In the words of Saint Paul, the aim of The School of Theology is “[…] to equip the saints for the work of ministry, for building up the body of Christ, until all of us come to the unity of the faith and of the knowledge of the Son of God, to maturity, to the measure of the full stature of Christ.” (Ephesians 4.12-13)
Find a welcoming space to pursue and deepen one’s spiritual awareness, receive assistance with the interpretation of the Scriptures, have plenty of room to grow in moral sensibility and character, and gain a genuine appreciation of the Anglican tradition.
Thorneloe University was founded by the Synod of the Anglican Diocese of Algoma as a church-related university in the Laurentian University Federation, to be based in Sudbury and primarily to serve Northern Ontario. It received its university charter from the government of Ontario in 1961, and taught within the Laurentian Federation from 1963-2021.
In its Charter, Thorneloe is described as a “Christian school of learning.” Its objectives and purposes are:
Thorneloe is a member of the Colleges and Universities of the Anglican Communion, a world-wide association of Anglican colleges and universities of higher education. See https://cuac.anglicancommunion.org/ It is part of the network of Anglican Universities in Canada, and is part of the Ontario (ecclesiastical) Provincial Consultation on Theological Education.
Thorneloe also operates a residence on the Laurentian campus, which can accommodate 58 men and women in single rooms. Thorneloe welcomes students who wish to be a part of a family-like community, and who are willing to contribute to building a quiet, congenial atmosphere of study and recreation.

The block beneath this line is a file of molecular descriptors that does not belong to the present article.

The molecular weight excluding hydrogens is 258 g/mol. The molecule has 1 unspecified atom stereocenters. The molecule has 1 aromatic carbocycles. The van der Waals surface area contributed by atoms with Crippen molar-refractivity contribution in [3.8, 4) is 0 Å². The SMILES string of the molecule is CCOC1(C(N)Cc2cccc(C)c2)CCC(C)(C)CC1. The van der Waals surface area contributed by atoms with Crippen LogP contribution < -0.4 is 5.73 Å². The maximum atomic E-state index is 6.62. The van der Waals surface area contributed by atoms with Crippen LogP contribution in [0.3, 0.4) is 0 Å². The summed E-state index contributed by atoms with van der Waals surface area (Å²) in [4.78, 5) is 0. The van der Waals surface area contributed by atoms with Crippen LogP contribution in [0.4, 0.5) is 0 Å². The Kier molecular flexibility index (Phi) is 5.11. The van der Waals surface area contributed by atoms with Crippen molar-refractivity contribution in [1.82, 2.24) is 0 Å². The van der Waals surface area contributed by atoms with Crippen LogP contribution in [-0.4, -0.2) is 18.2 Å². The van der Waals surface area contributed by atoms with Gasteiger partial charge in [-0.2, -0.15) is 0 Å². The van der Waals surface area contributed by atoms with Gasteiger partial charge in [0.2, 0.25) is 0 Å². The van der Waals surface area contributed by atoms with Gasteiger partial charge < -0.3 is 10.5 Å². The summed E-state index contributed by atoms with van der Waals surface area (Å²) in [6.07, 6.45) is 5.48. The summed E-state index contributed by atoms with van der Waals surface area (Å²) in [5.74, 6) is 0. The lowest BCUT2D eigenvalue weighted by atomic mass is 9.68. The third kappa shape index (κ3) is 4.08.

Thorneloe University has the only freestanding chapel on the Laurentian campus. Built in 1968 as a memorial to George Parker Fielding and Agnes Ceasar Fielding, St Mark’s Chapel comprises a series of progressively larger triangular walls suggesting a rising spirit, which culminates over the altar. The quiet interior is adorned with several unique icons, created by Canadian iconologist Michael O’Brien of Ottawa.
While the core courses in the Thorneloe curriculum are designed with students coming from the Anglican tradition in mind, many of our students come from other church backgrounds. Flexible course assignments allow students to become engaged in topics that are relevant to almost any church context.
With the exception of occasional courses taught via Zoom or other platforms, THEO courses are offered at a distance.
Credentials and course credits from THEO have been recognized by other educational institutions, including Wycliffe College and Trinity College in Toronto (see Appendix), and by ecclesiastical bodies responsible for licensing lay and ordained ministry. However, the program is also intended for people who wish to gain a basic theological education. Please note that recognition of Thorneloe credits and degrees as a prerequisite for lay and ordained ministry rests with diocesan bishops or other church leadership, not Thorneloe.